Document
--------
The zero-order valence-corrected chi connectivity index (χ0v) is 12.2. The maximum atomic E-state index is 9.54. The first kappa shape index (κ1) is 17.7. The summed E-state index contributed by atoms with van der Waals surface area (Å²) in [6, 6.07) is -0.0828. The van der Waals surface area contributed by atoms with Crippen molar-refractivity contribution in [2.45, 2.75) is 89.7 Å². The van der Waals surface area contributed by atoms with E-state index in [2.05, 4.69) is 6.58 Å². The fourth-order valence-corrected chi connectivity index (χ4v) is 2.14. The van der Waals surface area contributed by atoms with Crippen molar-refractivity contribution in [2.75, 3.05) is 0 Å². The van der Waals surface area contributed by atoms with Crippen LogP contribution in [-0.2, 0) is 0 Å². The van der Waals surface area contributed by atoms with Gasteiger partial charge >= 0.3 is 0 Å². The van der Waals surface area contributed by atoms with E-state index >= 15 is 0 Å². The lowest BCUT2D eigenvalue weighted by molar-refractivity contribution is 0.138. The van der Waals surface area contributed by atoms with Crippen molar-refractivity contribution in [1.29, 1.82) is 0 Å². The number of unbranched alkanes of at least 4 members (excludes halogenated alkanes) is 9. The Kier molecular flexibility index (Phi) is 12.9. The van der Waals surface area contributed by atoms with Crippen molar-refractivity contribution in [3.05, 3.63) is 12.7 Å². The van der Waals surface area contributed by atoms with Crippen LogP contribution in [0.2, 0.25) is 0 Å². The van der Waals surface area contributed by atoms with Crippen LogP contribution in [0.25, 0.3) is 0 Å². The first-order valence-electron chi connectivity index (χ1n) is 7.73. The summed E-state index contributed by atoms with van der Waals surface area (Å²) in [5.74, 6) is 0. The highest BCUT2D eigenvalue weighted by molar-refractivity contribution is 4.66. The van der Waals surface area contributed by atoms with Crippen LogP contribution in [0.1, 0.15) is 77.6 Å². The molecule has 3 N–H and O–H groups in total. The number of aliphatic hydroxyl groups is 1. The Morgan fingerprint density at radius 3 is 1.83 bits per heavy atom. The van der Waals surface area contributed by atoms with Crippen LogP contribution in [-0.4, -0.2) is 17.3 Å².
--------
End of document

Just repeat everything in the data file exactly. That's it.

The zero-order valence-corrected chi connectivity index (χ0v) is 12.2. The maximum atomic E-state index is 9.54. The first kappa shape index (κ1) is 17.7. The summed E-state index contributed by atoms with van der Waals surface area (Å²) in [6, 6.07) is -0.0828. The van der Waals surface area contributed by atoms with Crippen molar-refractivity contribution in [2.45, 2.75) is 89.7 Å². The van der Waals surface area contributed by atoms with E-state index in [2.05, 4.69) is 6.58 Å². The fourth-order valence-corrected chi connectivity index (χ4v) is 2.14. The van der Waals surface area contributed by atoms with Crippen molar-refractivity contribution in [2.75, 3.05) is 0 Å². The van der Waals surface area contributed by atoms with Crippen LogP contribution in [-0.2, 0) is 0 Å². The van der Waals surface area contributed by atoms with Gasteiger partial charge >= 0.3 is 0 Å². The van der Waals surface area contributed by atoms with E-state index >= 15 is 0 Å². The lowest BCUT2D eigenvalue weighted by molar-refractivity contribution is 0.138. The van der Waals surface area contributed by atoms with Crippen molar-refractivity contribution in [1.29, 1.82) is 0 Å². The number of unbranched alkanes of at least 4 members (excludes halogenated alkanes) is 9. The Kier molecular flexibility index (Phi) is 12.9. The van der Waals surface area contributed by atoms with Crippen molar-refractivity contribution in [3.05, 3.63) is 12.7 Å². The van der Waals surface area contributed by atoms with Crippen LogP contribution in [0.2, 0.25) is 0 Å². The van der Waals surface area contributed by atoms with Crippen LogP contribution in [0.25, 0.3) is 0 Å². The first-order valence-electron chi connectivity index (χ1n) is 7.73. The summed E-state index contributed by atoms with van der Waals surface area (Å²) in [5.74, 6) is 0. The highest BCUT2D eigenvalue weighted by molar-refractivity contribution is 4.66. The van der Waals surface area contributed by atoms with Crippen LogP contribution in [0.1, 0.15) is 77.6 Å². The molecule has 3 N–H and O–H groups in total. The number of aliphatic hydroxyl groups is 1. The Morgan fingerprint density at radius 3 is 1.83 bits per heavy atom. The van der Waals surface area contributed by atoms with Crippen LogP contribution in [-0.4, -0.2) is 17.3 Å².